Yes, recent versions of NumPy will complain if you have anything else than 0 or -1 in the axis argument. Having max(x, 0) in code is not that unusual though. I use it a lot as a shorthand when I need to clip negative values to 0. When moving code around between scripts that use NumPy, those that don't and IPython Notebooks (which do "from numpy import *" by default), its easy to mess things up.

I guess both sides are to blame here. I find that flexible functions that interpret arguments in multiple ways are usually bad practice and I try to leave them out of interfaces I design. Yes, they are convenient, but they also often lead to bugs. On the other hand, I would also expect NumPy to complain about the nonsensical axis argument. Axis -1 makes sense for a zero-dimensional input, axis 0 doesn't. The alias from max() to amax() is dangerous (and as far as I can see undocumented). A possible way to prevent such mistakes would be to support only the named version of the axis argument.

Posted by Tomaž | Categories: Code | Comments »

Linux loader for DOS-like .com files

25.08.2016 18:09

Back in the olden days of DOS, there was a thing called a .com executable. They were obsolete even then, being basically inherited from CP/M and replaced by DOS MZ executables. Compared to modern binary formats like ELF, .com files were exceedingly simple. There was no file header, no metadata, no division between code and data sections. The operating system would load the entire file into a 16-bit memory segment at offset 0x100, set the stack and the program segment prefix and jump to the first instruction. It was more of a convention than a file format.

While this simplicity created many limitations, it also gave rise to many fun little hacks. You could write a binary executable directly in a text editor. The absence of headers meant that you could make extremely small programs. A minimal executable in Linux these days is somewhere in the vicinity of 10 kB. With some clever hacking you might get it down to a hundred bytes or so. A small .com executable can be on the order of bytes.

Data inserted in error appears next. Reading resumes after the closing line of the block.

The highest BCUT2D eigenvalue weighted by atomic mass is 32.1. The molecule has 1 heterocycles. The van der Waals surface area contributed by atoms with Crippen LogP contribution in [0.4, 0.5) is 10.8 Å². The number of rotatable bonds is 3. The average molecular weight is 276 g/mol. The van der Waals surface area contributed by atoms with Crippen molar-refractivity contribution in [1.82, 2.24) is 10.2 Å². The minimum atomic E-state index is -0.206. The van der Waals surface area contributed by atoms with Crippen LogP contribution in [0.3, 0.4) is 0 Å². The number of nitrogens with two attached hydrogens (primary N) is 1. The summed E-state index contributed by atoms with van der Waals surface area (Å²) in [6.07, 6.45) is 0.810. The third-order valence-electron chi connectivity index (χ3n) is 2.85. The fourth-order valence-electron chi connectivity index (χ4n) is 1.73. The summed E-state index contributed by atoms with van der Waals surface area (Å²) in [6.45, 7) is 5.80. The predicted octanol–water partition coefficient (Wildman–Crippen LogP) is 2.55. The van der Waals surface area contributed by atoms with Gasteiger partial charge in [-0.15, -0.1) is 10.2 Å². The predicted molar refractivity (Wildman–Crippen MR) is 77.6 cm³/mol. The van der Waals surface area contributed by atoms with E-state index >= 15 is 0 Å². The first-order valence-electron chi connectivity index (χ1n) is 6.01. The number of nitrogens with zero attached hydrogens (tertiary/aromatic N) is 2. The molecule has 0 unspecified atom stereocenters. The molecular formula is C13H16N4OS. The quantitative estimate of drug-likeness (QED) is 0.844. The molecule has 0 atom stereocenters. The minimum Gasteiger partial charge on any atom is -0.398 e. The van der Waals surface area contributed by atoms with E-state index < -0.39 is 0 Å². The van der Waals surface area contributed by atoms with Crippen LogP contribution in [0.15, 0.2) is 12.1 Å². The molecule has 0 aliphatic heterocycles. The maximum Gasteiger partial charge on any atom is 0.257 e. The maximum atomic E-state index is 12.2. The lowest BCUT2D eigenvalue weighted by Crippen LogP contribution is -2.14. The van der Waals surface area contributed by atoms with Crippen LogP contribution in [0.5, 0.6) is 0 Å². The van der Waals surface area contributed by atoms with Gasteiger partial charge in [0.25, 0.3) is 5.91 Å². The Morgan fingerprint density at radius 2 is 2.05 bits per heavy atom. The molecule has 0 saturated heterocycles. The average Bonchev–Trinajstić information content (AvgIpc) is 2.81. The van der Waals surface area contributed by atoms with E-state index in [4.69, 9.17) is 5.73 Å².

A comment on Hacker News recently caught my attention. One could write a .com loader for Linux pretty easily. How easily would that be? I had to try it out.

/* Map address space from 0x00000 to 0x10000. */

void *p = mmap(	(void*)0x00000, 0x10000, 
		-1, 0);

/* Load file at address 0x100. */

(a boring loop here reading from a file to memory.)

/* Set stack pointer to end of allocated area, jump to 0x100. */

	"mov    $0x10000, %rsp\n"
	"jmp    0x100\n"

This is the gist of it for Linux on x86_64. First we have to map 64 kB of memory at the bottom of our virtual address space. This is where NULL pointers and other such beasts roam, so it's unallocated by default on Linux. In fact, as a security feature the kernel will actively prevent such calls to mmap(). We have to disable this protection first with:

$ sysctl vm.mmap_min_addr=0

Memory mappings have to be aligned with page boundaries, so we can't simply map the file at address 0x100. To work around this we use an anonymous map starting at address 0 and then fill it in manually with the contents of the .com file at the correct offset. Since we have the whole 64 bit linear address space to play with, choosing 0x100 is a bit silly (code section usually lives somewhere around 0x400000 on Linux), but then again, so is this entire exercise.

Once we have everything set up, we set the stack pointer to the top of our 64 kB and jump to the code using some in-line assembly. If we were being pedantic, we could set up the PSP as well. Most of it doesn't make much sense on Linux though (except for command-line parameters maybe). I didn't bother.

Now that we have the loader ready, how do we create a .com binary that will work with it? We have to turn to assembly:

    call   greet
    mov    rax, 60
    mov    rdi, 0

# A function call, just to show off our working stack.
    mov     rax, 1
    mov     rdi, 1
    mov     rsi, msg
    mov     rdx, 14

    msg db      "Hello, World!", 10

This will compile nicely into an x86_64 ELF object file with NASM. We then have to link it into an ELF executable using a custom linker script that tells the linker that all sections will be placed in a chunk of memory starting at 0x100:

	RAM (rwx) : ORIGIN = 0x0100, LENGTH = 0xff00

Linker will create an executable which contains our code with all the proper offsets, but still has all the ELF cruft around it (it will segfault nicely if you try to run it with kernel's default ELF loader). As the final step, we must dump its contents into a bare binary file using objcopy:

$ objcopy -S --output-target=binary hello.elf